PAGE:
John Brett, "Falmouth Harbour, 13 July 1883" (1883)
First, an untitled poem by A. E. Housman:
There pass the careless people
That call their souls their own:
Here by the road I loiter,
How idle and alone.
Ah, past the plunge of plummet,
In seas I cannot sound,
My heart and soul and senses,
World without end, are drowned.
His folly has not fellow
Beneath the blue of day
That gives to man or woman
His heart and soul away.
There flowers no balm to sain him
From east of earth to west
That's lost for everlasting
The heart out of his breast.
Here by the labouring highway
With empty hands I stroll:
Sea-deep, till doomsday morning,
Lie lost my heart and soul.
A. E. Housman, Poem XIV, A Shropshire Lad (1896).
"Plummet" (line 5) is "a piece of lead or other heavy material attached to a line, used for measuring the depth of water; a sounding lead." OED. (But the more commonly-used sense of "a rapid fall; an instance of plummeting rapidly" is perhaps invoked by implication.) "Sain" (line 13) means "to bless . . . esp. in collocation with save" or "to secure by prayer or enchantment from evil influence." Ibid. These two senses derive from the primary meaning: "to make the sign of the cross on (a thing or person) in token of consecration or blessing; or for the purpose of exorcizing a demon, warding off the evil influences of witches, poison, etc." Ibid.
I like the way Housman works his sea imagery into the poem without being too insistent about it. But, at the end, he brings it to the fore beautifully: "Sea-deep . . . lie lost my heart and soul" is wonderful.
John Brett, "Christmas Morning, 1866" (1868)
I've never been able to figure out the following poem. I'll attempt to excuse my thickheadedness by positing that it is a poem of evocative atmosphere, with no "plot" per se. Which, come to think of it, may be exactly the point. At any rate, I do know this: it sounds good.
Rain patters on a sea that tilts and sighs.
Fast-running floors, collapsing into hollows,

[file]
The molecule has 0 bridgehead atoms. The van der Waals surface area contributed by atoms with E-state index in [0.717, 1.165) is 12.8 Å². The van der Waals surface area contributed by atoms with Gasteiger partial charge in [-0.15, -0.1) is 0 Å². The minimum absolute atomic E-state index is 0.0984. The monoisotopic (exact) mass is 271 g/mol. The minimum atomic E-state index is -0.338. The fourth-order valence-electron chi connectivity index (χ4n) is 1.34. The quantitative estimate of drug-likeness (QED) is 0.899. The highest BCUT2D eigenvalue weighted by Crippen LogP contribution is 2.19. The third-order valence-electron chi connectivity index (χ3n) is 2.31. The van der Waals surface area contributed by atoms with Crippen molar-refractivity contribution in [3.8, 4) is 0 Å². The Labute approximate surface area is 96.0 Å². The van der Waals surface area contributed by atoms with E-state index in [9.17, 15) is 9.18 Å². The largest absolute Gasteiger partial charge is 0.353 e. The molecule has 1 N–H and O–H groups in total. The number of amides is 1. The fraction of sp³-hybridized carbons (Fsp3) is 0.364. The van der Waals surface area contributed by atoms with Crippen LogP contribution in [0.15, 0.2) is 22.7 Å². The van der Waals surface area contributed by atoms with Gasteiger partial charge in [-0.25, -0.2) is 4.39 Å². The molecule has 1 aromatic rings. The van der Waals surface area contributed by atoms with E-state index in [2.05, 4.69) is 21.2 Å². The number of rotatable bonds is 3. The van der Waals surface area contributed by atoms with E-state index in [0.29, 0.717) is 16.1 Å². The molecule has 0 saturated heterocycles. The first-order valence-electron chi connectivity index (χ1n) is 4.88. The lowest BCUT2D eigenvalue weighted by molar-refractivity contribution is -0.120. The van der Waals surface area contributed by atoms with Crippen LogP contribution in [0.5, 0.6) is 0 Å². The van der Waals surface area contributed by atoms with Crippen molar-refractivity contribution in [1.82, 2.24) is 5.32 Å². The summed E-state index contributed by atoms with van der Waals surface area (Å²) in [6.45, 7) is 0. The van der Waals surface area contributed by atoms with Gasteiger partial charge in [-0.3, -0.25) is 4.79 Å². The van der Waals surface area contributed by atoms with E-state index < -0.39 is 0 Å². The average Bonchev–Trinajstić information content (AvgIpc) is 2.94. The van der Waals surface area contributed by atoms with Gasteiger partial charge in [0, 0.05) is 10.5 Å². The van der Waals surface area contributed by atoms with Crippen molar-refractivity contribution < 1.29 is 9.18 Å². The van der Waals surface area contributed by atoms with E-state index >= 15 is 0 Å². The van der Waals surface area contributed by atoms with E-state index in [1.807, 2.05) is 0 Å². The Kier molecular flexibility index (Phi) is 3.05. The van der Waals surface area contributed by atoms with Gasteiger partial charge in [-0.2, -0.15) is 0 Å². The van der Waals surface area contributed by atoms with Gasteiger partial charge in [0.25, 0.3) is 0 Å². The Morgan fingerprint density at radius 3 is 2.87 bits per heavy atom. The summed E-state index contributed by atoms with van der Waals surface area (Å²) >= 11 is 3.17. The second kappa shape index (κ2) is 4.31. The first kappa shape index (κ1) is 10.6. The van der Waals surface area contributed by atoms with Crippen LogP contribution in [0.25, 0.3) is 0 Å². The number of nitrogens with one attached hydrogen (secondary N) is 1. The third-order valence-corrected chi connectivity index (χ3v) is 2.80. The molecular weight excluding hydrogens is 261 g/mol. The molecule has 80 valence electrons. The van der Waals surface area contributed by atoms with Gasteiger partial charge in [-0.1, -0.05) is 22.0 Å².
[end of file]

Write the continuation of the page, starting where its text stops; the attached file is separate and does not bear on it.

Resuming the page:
Tower suddenly, spray-haired. Contrariwise,
A wave drops like a wall: another follows,
Wilting and scrambling, tirelessly at play
Where there are no ships and no shallows.
Above the sea, the yet more shoreless day,
Riddled by wind, trails lit-up galleries:
They shift to giant ribbing, sift away.
Such attics cleared of me! Such absences!
Philip Larkin, The Less Deceived (The Marvell Press 1955).
Interestingly, Larkin chose "Absences" when he was asked to select a poem to be included in an anthology titled Poet's Choice (Dial Press 1962). Larkin, who was usually not given to explicating his own work, wrote this as an introduction to the poem:
"I suppose I like 'Absences' (a) because of its subject matter -- I am always thrilled by the thought of what places look like when I am not there; (b) because I fancy it sounds like a different, better poet rather than myself. The last line, for instance, sounds like a slightly unconvincing translation from a French symbolist. I wish I could write like this more often.
Incidentally, an oceanographer wrote to me pointing out that I was confusing two kinds of wave, plunging waves and spilling waves, which seriously damaged the poem from a technical viewpoint. I am sorry about this, but do not see how to amend it now."
Philip Larkin, "Poet's Choice," in Further Requirements: Interviews, Broadcasts, Statements and Book Reviews 1952-85 (edited by Anthony Thwaite) (Faber and Faber 2001), page 17.
"I am always thrilled by the thought of what places look like when I am not there." Part of me thinks that Larkin is pulling our leg. But, then, think about it . . .
John Brett, "A North-West Gale off the Longships Lighthouse" (1873)